WIC offers food packages based on the latest nutrition guidelines. The WIC food packages offer fruits, vegetables, whole grains, low-fat milk, yogurt, and baby food in addition to cereal, eggs, juice, peanut butter and beans. Overall, WIC offers a variety of foods to help you make smart choices for you and your family.
WIC refers clients to a variety of health and social services agencies and programs. WIC staff can help clients find these services. Some examples are:
- Temporary Assistance to Needy Families (TANF)
- Child health insurance
- Family planning
- Migrant health services
- Prenatal care
- Texas Health Steps (EPSDT)
- Medical and dental services
- Early Childhood Intervention (ECI)
- The School Lunch / Breakfast Summer Lunch Program
- Food Pantries
- Literacy Services
- Job Banks
- Housing Services
- Parenting Classes
- Drug and alcohol abuse programs
- Child care
- Child support enforcement
Farmers’ Market Nutrition Program
Some WIC clinics also provide vouchers for clients to shop at farmers’ markets to buy fresh vegetables and fruits — usually during the spring and summer months. This service is not available statewide, due to limited funding.
Health Benefits of WIC
Studies show that WIC plays an important role in improving birth outcomes and containing health-care costs. WIC has a positive impact on children’s diets. WIC improves infant-feeding practices by actively promoting breastfeeding as the best method of feeding infants. WIC clients have improved rates of childhood immunizations and a regular source of health care.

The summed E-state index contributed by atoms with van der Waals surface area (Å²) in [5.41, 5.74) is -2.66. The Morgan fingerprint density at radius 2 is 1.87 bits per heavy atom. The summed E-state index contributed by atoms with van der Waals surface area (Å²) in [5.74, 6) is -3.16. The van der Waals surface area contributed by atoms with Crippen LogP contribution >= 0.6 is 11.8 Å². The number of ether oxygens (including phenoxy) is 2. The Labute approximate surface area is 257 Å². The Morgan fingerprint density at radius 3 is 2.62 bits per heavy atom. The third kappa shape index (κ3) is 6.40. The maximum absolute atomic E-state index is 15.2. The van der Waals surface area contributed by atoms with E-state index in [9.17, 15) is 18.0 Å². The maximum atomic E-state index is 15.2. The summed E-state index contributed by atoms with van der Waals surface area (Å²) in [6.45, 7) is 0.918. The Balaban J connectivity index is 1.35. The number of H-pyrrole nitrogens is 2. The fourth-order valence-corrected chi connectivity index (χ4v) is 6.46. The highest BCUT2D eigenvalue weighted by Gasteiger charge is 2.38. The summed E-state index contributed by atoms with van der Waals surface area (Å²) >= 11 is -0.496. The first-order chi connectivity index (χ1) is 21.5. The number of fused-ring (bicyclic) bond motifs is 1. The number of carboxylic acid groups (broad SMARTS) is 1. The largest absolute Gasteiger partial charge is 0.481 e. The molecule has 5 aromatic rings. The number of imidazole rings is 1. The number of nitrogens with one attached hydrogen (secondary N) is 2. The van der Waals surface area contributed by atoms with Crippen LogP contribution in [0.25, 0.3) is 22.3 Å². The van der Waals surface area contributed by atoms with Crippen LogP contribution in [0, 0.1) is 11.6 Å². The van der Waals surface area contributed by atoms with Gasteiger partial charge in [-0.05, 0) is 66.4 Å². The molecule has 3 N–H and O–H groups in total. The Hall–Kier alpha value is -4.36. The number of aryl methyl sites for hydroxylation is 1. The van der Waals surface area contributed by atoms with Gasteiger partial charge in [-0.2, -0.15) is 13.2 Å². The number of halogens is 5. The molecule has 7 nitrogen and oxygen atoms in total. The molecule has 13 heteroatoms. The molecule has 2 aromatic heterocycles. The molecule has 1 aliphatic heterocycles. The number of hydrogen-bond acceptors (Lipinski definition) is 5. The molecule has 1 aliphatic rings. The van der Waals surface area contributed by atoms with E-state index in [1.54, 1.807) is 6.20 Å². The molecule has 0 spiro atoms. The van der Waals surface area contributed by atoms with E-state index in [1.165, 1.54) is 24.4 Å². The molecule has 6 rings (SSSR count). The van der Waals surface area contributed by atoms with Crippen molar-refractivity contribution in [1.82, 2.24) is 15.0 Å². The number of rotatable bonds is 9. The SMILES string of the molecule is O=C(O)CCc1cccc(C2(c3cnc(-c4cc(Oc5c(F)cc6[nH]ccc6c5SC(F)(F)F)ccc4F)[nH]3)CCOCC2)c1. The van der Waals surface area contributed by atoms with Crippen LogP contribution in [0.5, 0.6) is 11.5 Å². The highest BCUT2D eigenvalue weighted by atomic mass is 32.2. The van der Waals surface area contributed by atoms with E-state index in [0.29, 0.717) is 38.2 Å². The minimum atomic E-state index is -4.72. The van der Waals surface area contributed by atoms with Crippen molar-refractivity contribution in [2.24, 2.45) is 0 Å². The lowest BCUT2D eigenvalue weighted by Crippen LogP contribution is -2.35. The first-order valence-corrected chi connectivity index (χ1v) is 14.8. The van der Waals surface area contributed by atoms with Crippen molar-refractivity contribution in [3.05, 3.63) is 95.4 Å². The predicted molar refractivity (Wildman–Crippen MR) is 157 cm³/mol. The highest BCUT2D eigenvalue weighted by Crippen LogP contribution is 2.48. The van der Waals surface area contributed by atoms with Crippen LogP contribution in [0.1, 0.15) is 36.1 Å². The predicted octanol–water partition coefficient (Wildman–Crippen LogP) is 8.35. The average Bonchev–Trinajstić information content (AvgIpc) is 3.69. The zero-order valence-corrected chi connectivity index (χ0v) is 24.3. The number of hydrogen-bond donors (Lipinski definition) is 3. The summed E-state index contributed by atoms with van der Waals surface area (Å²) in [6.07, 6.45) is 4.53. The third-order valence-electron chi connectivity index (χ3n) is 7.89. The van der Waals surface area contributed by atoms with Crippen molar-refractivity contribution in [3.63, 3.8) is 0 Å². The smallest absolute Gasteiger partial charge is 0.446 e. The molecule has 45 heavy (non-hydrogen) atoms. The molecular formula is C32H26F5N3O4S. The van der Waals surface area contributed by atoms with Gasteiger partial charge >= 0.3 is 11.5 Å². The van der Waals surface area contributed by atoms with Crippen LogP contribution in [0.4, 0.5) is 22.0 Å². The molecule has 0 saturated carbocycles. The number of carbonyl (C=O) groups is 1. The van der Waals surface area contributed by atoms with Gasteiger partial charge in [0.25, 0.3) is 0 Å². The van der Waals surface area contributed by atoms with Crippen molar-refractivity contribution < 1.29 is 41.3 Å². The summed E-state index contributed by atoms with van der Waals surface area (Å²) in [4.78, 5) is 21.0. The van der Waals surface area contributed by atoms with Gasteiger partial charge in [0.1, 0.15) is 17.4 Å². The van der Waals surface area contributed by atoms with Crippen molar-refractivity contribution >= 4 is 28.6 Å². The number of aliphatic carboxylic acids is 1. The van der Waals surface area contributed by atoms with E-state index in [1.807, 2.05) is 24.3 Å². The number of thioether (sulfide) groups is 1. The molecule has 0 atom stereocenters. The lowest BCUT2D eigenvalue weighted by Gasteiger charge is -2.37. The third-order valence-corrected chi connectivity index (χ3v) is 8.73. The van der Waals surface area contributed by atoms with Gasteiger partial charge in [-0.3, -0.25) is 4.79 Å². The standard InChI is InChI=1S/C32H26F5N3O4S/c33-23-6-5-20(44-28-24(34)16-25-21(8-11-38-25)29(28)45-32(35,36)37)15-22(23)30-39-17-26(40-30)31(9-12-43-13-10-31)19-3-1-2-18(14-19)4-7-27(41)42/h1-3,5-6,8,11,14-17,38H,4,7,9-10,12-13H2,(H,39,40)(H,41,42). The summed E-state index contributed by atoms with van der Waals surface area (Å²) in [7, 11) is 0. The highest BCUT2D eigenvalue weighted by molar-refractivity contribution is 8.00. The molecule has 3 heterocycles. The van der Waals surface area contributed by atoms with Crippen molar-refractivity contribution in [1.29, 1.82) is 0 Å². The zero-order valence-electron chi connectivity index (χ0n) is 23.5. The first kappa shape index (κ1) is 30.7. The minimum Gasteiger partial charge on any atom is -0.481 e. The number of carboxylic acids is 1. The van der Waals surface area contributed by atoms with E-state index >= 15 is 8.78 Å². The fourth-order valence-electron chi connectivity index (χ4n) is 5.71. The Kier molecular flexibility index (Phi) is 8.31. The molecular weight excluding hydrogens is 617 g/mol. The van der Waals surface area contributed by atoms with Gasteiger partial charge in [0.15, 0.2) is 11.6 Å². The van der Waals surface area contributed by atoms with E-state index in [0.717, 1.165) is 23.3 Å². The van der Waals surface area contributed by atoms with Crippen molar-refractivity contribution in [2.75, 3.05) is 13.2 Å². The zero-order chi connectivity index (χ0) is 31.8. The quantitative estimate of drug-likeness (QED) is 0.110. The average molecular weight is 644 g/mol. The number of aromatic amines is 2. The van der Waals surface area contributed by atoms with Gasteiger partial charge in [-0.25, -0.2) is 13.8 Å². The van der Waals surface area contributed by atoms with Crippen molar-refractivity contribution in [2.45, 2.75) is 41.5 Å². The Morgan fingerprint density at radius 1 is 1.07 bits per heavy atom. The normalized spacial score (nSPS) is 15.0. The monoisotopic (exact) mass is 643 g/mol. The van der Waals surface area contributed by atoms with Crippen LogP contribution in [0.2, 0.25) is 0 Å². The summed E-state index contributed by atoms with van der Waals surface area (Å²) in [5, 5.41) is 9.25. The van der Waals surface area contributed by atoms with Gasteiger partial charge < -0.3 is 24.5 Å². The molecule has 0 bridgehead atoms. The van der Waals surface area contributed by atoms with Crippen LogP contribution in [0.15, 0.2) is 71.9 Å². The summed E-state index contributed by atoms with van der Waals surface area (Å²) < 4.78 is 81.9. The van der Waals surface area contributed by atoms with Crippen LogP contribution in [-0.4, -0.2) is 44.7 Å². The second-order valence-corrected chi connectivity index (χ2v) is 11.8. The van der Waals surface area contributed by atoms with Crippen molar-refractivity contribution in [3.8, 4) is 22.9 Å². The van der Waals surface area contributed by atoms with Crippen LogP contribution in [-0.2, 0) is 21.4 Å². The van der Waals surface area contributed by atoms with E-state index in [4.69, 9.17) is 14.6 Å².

- Improved infant-feeding practices
- Premature births reduced
- Fetal death rate reduced
- Low birthweight reduced
- Long-term medical expenses reduced
- Improved dietary intake
- Improved cognitive development
- Fewer premature births
- What to Bring to Your WIC Appointment (English/Spanish) (PDF)
- What to Bring to Your WIC Appointment (Vietnamese) (PDF)
Born-to-WIC Breastfeeding Rates by Total Enrollment
- December 2017 (PDF)
- November 2017 (PDF)
- October 2017 (PDF)
- September 2017 (PDF)
- August 2017 (PDF)
- July 2017 (PDF)
- June 2017 (PDF)
- May 2017 (PDF)
- April 2017 (PDF)
- March 2017 (PDF)
- February 2017 (PDF)
- January 2017 (PDF)
- December 2016 (PDF)
- November 2016 (PDF)
- October 2016 (PDF)
- September 2016 (PDF)
- August 2016 (PDF)
- July 2016 (PDF)
- June 2016 (PDF)
- May 2016 (PDF)
- April 2016 (PDF)
- March 2016 (PDF)
- February 2016 (PDF)
- January 2016 (PDF)
Complaints Against WIC Authorized Vendors
Texas Health and Human Services Commission, the Texas WIC Program and USDA take all complaints seriously and encourage the immediate reporting of any alleged WIC program abuse, violation, or fraud.
To report a complaint against a WIC authorized vendor, or to report any issues shopping for WIC foods, individuals may:
- Contact their WIC Clinic
- Contact the WIC State office at 800-252-9629, option 5
- Click the link to report a “WIC Item Not Scanning” or report in the myTexasWIC shopping app.
Complaints will be routed through the State office for review and resolution. Please provide as much specific information as possible, including:
- Item’s UPC number
- Item information (brand, size, price)
- Store information
Without providing this information, it is possible that a complaint may not be fully resolved.
WIC State Plan
The WIC State Plan describes the State agency's objectives and procedures for all aspects of WIC Program administration for the fiscal year. If you would like to obtain a copy of the Texas WIC State Plan or provide comments, please contact us.